"Italy is a divided country, no doubt about that. The Italian equivalent of nationalism is campanalismo, from the word for bell tower - this is the attachment of Italians to their city square." Dr Filippo de Vivo.

Beginning with the French invasion of 1494, when Charles VIII's mercenaries reached Naples and then spread syphilis to all points north of the Alps, the Invention of Italy tells a story of fragmentation, foreign occupation and nationalist false starts. The second programme looks at how unification finally occurred, and why many believe that the mafia emerged at the same time. the third programme focuses on why Italians were so eager to shed blood in the First World War.

With expert contributions from Christopher Duggan, Marco Meriggi, Leoluca Orlando, Lucy Riall, Lucy Hughes-Hallet, Filippo de Vivo, David Gilmour, Beppe Severgnini, Simon Winder, Joze Serbec and David Laven.

The presenter is Misha Glenny, who previously collaborated with producer Miles Warde on the Invention of Germany and the Invention of Spain.

0220131021

022013102120150901 (R4)

Misha Glenny presents a compelling new history of Italy from 1494 to the end of the First World War.

In October 1860, on a misty road north of Naples, Giuseppe Garibaldi met the future king of Italy and handed over control of the south. This brief moment in the story of the new Italian state has been often mythologised, but it is not as straightforward as it seems. Violence, civil war, the birth of the mafia - these elements in the story are often overlooked.

Beginning with Napoleon's call to the peoples of Italy in 1796, Misha Glenny picks his way through Italian unification with clarity and care. Rome only became part of this new European country under a century and a half ago - and even then the Pope ordered his followers neither to stand in nor vote in elections for the new state. Small wonder some claim that Italy is not really unified yet.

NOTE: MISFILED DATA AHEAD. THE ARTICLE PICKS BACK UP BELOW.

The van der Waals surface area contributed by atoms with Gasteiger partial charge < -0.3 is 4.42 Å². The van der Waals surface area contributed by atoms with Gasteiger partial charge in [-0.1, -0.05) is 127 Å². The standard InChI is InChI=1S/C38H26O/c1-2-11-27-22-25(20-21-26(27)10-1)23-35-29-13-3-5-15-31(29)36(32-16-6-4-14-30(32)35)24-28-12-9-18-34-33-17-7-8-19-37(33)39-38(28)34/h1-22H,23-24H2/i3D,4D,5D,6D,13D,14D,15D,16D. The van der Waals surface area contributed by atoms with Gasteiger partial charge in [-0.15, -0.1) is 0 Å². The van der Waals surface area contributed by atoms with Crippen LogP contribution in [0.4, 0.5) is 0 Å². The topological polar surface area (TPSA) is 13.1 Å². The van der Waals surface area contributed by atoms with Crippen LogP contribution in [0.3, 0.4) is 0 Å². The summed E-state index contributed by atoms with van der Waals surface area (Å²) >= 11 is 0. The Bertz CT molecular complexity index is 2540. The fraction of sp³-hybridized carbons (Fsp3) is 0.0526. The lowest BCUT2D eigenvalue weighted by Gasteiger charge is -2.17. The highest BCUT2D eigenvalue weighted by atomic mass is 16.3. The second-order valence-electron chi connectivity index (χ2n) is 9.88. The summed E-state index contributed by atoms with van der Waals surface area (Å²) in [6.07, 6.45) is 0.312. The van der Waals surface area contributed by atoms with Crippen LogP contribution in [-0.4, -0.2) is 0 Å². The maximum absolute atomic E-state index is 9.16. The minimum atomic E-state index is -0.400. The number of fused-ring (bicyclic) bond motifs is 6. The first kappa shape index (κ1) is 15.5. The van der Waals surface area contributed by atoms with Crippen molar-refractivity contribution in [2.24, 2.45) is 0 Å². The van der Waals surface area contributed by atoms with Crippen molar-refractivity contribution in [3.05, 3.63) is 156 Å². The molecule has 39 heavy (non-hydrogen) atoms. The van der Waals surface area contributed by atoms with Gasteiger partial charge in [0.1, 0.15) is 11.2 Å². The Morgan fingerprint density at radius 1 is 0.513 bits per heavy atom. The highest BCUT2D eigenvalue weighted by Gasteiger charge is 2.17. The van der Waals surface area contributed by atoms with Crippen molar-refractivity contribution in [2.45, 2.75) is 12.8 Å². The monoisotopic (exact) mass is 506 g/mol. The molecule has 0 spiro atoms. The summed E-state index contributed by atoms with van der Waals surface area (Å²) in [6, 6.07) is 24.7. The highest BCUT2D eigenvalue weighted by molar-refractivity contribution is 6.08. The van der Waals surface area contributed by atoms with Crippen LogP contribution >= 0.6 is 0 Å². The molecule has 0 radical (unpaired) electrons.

With expert contributions from Christopher Duggan, Marco Meriggi, Leoluca Orlando, Lucy Riall, Lucy Hughes-Hallet, Filippo de Vivo, David Gilmour, Beppe Severgnini, Simon Winder, Joze Serbec and David Laven.

The presenter is Misha Glenny, who previously collaborated with producer Miles Warde on the Invention of Germany and the Invention of Spain.

0220131021

0220131021

Misha Glenny presents a compelling new history of Italy from 1494 to the end of the First World War.

In October 1860, on a misty road north of Naples, Giuseppe Garibaldi met the future king of Italy and handed over control of the south. This brief moment in the story of the new Italian state has been often mythologised, but it is not as straightforward as it seems. Violence, civil war, the birth of the mafia - these elements in the story are often overlooked.

Beginning with Napoleon's call to the peoples of Italy in 1796, Misha Glenny picks his way through Italian unification with clarity and care. Rome only became part of this new European country under a century and a half ago - and even then the Pope ordered his followers neither to stand in nor vote in elections for the new state. Small wonder some claim that Italy is not really unified yet.

With expert contributions from Christopher Duggan, Marco Meriggi, Leoluca Orlando, Lucy Riall, Lucy Hughes-Hallet, Filippo de Vivo, David Gilmour, Beppe Severgnini, Simon Winder, Joze Serbec and David Laven.

The presenter is Misha Glenny, who previously collaborated with producer Miles Warde on the Invention of Germany and the Invention of Spain.